Swirling orange, white, and green flags danced with the overpowering music in the air above hundreds of proud and painted faces. The proud and painted faces opened their mouths and yelled in unison, at the cue of the man in the white suit, “Long live Hindustan!” From the minute I sat down at the Wagah Border, I felt the electric air crackling and the hearts pounding. The ceremony occurs daily, and with as much fervor and passion each time.
I come from a country where national pride is supposed to ring true in every heart of each citizen, and the stars and stripes can be seen from every street corner. Crowds of people chant, “U-S-A” and paint their faces in our colors on the 4th of July, but the air is most definitely not electric. In thecity I love, the air smells of candied nuts and pee. The atmosphere of the crowd at the border was much more volatile, and there was a disturbing sense that it could erupt in any moment.
Perhaps this was because of the proximity to proud Pakistanis. The two countries held what they could over the other, the most bizarre of these being the dancing of the Indian women in the arena. In any part of India, this is frowned upon. Women cannot dance in the streets for men to look at. However, the dancing at the border was a way to show the Pakistanis just how free the women of India are, and aren’t they jealous? Just look at how much fun the women have! It was a bit frustrating that we could barely see the Pakistani side of the events, but from quick glimpses, the women and men were segregated, and there were chants heard of “Allah-hu akbar.”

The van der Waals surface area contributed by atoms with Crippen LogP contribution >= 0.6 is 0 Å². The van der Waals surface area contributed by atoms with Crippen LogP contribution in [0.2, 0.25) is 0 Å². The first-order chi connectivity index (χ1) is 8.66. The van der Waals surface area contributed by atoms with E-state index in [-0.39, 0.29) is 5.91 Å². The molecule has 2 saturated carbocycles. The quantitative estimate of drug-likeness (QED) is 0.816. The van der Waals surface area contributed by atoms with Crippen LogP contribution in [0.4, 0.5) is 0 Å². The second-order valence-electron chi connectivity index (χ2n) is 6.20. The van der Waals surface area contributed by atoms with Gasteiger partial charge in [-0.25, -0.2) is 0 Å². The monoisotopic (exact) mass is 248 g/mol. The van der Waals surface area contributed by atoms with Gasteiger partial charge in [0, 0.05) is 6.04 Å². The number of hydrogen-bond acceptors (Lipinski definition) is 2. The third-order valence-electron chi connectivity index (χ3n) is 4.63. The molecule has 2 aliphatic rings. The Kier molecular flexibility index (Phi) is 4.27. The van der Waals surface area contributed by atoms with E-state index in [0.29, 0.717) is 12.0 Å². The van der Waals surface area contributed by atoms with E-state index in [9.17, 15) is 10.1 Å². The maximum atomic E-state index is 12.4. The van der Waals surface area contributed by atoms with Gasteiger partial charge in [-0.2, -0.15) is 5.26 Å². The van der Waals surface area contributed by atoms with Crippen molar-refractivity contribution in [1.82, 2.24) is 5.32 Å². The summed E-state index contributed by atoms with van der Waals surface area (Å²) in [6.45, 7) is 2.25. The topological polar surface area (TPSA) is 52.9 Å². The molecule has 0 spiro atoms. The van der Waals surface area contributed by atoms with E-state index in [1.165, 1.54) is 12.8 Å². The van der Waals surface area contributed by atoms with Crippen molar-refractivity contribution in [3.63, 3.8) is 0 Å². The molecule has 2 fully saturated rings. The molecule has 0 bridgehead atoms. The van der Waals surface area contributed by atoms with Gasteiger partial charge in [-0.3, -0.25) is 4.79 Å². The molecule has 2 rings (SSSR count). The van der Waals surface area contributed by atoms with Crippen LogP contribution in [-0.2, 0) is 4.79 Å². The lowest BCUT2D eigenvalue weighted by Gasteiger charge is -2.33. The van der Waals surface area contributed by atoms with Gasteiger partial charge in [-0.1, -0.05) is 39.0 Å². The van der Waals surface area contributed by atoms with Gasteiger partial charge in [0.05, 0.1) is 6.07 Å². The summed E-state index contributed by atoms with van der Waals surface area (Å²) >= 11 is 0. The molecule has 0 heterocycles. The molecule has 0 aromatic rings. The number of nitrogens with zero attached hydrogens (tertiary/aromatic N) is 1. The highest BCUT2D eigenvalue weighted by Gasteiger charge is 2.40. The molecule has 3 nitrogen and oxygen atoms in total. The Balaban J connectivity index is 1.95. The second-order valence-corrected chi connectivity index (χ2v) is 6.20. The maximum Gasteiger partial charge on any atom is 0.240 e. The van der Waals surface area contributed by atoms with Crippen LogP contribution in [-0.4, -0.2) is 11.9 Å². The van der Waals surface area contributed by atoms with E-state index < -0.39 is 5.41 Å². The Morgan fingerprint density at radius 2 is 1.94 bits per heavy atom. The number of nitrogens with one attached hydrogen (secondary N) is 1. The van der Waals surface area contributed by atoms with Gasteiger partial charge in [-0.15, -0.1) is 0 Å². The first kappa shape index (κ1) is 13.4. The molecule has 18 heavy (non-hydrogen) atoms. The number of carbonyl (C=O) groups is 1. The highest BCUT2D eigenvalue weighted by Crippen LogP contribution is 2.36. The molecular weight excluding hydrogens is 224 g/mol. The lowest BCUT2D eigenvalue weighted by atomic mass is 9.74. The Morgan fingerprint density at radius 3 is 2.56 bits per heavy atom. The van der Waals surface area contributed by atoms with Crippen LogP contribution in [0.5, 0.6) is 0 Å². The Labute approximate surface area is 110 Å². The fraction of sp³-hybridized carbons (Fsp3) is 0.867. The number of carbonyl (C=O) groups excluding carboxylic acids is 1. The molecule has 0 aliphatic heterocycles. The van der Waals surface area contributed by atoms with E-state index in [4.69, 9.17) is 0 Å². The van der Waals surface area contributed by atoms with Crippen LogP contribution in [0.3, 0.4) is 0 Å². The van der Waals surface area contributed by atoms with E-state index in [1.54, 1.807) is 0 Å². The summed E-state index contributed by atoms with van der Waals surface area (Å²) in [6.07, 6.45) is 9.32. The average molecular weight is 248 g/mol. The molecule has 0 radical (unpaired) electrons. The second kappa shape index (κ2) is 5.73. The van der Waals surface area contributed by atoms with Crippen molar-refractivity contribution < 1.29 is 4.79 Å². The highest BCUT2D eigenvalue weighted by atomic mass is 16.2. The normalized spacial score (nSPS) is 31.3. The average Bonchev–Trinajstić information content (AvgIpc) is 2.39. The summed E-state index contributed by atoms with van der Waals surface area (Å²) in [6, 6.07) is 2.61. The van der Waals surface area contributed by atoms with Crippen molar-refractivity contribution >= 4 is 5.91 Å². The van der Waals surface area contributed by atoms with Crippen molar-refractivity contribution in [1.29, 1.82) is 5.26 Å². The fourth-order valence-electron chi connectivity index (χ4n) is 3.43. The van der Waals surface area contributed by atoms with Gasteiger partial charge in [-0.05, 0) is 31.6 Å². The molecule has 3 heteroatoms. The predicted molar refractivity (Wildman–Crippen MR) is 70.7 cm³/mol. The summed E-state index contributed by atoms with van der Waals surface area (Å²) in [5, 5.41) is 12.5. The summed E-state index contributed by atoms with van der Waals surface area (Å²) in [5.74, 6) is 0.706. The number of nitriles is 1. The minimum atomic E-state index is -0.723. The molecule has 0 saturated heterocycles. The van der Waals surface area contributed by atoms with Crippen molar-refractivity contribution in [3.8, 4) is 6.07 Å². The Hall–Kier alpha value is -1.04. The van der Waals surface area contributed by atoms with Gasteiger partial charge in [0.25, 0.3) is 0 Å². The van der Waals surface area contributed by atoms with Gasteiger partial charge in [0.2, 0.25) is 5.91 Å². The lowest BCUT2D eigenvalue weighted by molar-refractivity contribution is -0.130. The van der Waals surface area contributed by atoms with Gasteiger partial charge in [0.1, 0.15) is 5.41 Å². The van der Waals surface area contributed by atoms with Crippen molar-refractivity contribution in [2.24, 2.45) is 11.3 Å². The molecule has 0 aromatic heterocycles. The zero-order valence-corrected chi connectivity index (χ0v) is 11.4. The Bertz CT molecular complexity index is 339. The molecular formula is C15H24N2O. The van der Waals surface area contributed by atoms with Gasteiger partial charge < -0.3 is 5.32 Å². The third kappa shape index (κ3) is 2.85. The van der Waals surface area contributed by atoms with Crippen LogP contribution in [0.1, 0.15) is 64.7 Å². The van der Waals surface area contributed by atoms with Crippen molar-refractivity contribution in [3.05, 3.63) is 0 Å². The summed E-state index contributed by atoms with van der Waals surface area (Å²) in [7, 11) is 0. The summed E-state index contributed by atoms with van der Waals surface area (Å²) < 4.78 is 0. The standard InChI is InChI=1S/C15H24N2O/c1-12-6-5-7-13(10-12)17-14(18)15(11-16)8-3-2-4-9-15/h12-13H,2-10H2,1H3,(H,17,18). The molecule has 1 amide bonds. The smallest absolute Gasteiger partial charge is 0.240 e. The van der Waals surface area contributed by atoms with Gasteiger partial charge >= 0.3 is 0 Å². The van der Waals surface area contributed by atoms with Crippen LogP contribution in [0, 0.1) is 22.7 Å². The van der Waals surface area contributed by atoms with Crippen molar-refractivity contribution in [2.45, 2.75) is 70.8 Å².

The atmosphere of the crowd intrigued me more than anything else. Individually, people would not be inclined to act this way. The atmosphere only becomes so volatile when a group of people joins together. What is it that causes us to change our normal ways of being when among a huge crowd? This sort of experience is called a “rite of unification” and a “rite of intensification” in anthropology. When we, as humans, all go through an experience together, it brings us closer and makes us more likely to go along with the crowd. It intensifies our feelings and our perception.
A very common example of this is the Nuremberg Rally in Nazi Germany, the annual rally of the Nazi party. Over half a million Germans participated in these rallies, and many films were made to commemorate them. These rallies were mostly in order to strengthen the personality cult of Adolf Hitler. People became more and more enraptured with him, and, caught up in the fervor, swore allegiance to him. They believed they were meant to be part of a new, more perfect race. The volatility and the fervor of the crowd could be compared quite easily to the scene at the Wagah Border. The type of nationalism was also quite similar; one that is centered on having might and wanting to show that off to the world.
To make a final remark on the bizarreness of the scene, Gandhi’s photo hung above the whole thing. A man who preached nonviolence and who didn’t want Partition to begin with, and who would have hated the ceremony with a burning passion. The Indians respect Gandhi more than anyone else. So why do they not follow his ideals? I understand that he had high expectations, but why does the country seem to be heading in the opposite direction? This simply baffles me. But then again, the more time I spend here, the more I think that India would not be India without the endless contradictions, that, when they are unraveled, seem to actually make sense.